I wonder how many of us recall the famous first line by Wordsworth?
In the past week, the line has an added poignancy for me.
Shortly, my mother -- who is in her mid 80's -- will be going into a care home. I realise it is for her best. She has been unable to care for herself for many years and hardly eats enough to feed a mouse.
My mother has lived in the same house since we moved to Clevedon in 1963. When we moved South, we had to spend several months with my aunt in Southampton as the house wasn't ready.
My wife and I think my mother won't see the year out. We think the house she is in and its memories are keeping her going and the move at her age will be too traumatic.
When she dies, I will have no roots. When we moved South we lost all contact with our family in Yorkshire, my mother remained in contact with her sisters until recently. But, I lost all contact with the family.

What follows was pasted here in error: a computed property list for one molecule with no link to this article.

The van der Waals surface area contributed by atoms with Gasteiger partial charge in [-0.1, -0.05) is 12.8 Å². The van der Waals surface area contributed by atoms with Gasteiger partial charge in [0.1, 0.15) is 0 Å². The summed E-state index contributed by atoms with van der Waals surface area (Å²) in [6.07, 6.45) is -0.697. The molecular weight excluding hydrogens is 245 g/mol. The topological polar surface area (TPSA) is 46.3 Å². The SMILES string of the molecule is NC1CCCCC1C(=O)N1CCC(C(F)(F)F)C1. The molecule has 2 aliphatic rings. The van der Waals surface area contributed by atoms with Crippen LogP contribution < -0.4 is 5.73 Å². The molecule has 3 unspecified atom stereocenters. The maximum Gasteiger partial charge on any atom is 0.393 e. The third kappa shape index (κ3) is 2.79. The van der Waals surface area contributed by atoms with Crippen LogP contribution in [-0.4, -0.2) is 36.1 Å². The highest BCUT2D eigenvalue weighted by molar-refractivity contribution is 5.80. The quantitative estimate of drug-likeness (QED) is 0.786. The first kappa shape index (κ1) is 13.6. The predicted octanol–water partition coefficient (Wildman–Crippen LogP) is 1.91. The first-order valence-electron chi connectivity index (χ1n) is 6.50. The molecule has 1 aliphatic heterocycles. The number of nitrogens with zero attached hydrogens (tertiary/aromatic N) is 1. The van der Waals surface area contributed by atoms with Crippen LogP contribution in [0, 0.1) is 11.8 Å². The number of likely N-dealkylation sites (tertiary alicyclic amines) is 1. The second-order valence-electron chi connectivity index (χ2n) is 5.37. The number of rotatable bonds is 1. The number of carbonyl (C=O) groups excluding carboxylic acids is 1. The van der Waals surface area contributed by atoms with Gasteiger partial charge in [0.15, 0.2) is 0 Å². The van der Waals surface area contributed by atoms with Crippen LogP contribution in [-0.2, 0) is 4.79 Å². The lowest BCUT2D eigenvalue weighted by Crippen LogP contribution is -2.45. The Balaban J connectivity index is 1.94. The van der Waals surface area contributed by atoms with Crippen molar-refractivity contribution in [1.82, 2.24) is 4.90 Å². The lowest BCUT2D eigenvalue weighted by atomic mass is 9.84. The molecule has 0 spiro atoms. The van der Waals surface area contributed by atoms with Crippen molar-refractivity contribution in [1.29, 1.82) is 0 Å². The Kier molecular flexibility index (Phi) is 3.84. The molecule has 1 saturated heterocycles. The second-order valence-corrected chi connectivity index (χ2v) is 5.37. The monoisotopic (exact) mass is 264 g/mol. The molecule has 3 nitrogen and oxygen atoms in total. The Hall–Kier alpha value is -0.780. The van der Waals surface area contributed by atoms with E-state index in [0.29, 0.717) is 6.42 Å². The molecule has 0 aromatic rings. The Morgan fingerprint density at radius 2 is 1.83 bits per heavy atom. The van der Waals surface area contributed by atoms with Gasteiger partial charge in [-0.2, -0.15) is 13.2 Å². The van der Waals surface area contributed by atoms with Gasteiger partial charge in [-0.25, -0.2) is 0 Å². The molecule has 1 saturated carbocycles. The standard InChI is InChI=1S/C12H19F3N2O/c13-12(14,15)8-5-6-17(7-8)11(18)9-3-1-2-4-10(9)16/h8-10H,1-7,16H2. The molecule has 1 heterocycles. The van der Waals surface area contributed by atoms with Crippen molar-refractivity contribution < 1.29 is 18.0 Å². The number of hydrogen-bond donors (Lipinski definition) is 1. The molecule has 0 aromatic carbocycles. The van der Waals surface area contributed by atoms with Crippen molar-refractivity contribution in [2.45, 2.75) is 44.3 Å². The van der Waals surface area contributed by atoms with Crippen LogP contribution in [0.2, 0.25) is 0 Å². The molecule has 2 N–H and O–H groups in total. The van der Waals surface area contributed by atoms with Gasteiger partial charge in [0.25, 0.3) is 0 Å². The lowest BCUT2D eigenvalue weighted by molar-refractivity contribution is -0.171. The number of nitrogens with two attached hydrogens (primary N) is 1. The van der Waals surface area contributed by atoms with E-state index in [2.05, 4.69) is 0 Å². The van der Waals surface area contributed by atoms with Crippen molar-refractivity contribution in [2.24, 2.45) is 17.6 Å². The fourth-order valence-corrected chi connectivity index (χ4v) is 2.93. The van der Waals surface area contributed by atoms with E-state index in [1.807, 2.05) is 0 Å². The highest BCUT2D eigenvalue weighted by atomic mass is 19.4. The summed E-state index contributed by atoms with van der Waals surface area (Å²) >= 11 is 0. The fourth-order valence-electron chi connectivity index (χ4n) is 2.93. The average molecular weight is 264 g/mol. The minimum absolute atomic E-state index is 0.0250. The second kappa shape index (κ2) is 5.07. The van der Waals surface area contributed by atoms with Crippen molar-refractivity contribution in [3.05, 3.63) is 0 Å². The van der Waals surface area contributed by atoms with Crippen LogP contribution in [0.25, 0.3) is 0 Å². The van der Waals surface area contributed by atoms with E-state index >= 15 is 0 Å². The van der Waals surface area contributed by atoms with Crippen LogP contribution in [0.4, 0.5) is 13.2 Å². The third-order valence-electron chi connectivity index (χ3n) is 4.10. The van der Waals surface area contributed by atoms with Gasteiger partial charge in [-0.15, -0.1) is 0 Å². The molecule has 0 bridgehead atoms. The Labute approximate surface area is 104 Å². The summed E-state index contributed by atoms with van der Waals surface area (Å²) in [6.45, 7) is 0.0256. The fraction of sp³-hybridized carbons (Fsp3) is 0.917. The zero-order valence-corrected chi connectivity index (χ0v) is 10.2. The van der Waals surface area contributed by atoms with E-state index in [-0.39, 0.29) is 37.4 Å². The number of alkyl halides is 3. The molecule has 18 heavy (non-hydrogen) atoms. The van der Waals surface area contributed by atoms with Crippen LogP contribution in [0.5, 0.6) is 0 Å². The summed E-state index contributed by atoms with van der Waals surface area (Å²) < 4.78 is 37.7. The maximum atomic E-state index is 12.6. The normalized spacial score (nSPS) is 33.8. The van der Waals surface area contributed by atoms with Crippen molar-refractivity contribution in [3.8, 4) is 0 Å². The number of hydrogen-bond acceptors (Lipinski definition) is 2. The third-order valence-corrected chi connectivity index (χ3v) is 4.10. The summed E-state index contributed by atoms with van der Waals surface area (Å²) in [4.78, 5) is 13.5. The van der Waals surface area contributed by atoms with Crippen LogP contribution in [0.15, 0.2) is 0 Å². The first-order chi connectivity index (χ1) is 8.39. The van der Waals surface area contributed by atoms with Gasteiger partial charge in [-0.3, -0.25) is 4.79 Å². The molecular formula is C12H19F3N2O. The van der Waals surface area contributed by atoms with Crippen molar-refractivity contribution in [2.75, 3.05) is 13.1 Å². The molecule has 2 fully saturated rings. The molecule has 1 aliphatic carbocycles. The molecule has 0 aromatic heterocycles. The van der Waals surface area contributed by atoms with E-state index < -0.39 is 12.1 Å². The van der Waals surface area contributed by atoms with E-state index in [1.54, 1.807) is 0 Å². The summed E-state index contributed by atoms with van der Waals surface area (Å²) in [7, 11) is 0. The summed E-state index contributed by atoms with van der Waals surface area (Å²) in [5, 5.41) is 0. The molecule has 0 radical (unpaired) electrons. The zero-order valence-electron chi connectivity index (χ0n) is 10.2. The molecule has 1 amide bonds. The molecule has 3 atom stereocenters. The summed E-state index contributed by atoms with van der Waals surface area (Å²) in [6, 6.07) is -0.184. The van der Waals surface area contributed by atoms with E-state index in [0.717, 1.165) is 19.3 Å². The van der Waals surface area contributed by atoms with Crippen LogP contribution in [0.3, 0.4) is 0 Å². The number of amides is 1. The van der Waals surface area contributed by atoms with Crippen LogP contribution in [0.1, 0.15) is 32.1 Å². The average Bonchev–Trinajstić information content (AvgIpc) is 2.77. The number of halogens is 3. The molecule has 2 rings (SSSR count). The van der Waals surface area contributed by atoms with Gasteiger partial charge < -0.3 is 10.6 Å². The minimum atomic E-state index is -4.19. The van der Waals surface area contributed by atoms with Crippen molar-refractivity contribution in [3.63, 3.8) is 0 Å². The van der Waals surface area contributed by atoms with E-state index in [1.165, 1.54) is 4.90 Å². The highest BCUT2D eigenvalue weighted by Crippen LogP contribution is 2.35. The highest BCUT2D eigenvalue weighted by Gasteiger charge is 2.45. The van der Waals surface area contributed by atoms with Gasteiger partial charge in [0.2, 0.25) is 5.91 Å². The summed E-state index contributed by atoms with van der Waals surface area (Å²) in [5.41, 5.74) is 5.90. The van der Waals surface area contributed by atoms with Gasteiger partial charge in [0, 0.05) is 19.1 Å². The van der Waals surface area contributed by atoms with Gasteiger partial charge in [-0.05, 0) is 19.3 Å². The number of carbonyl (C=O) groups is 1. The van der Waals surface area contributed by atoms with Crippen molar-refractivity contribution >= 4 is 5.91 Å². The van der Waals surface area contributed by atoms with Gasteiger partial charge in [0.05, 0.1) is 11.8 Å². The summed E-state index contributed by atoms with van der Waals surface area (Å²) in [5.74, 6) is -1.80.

My children have roots, they were born in Bristol and have friends in the area. I never fitted in with people in the area, for some reason I felt like an outsider. Even though I have lived in the Bristol area for close to 50 years now, I still feel as though I don't belong here.
There are many things I wished had the opportunity to find out. One of my uncles was awarded the Gold Medal for bravery by the Royal National Lifeboat Institution, for saving the the lives of Polish seamen trapped on a sinking ship stranded in the River Tees, in the late 1970's.
I dedicated my novella "A Sailor's Love" https://www.draft2digital.com/book/34522 / http://www.amazon.com/dp/B00HVHY6PU to the families whose lives are on the coast, and are involved in the fishing trade. Families like my ancestors in Yorkshire.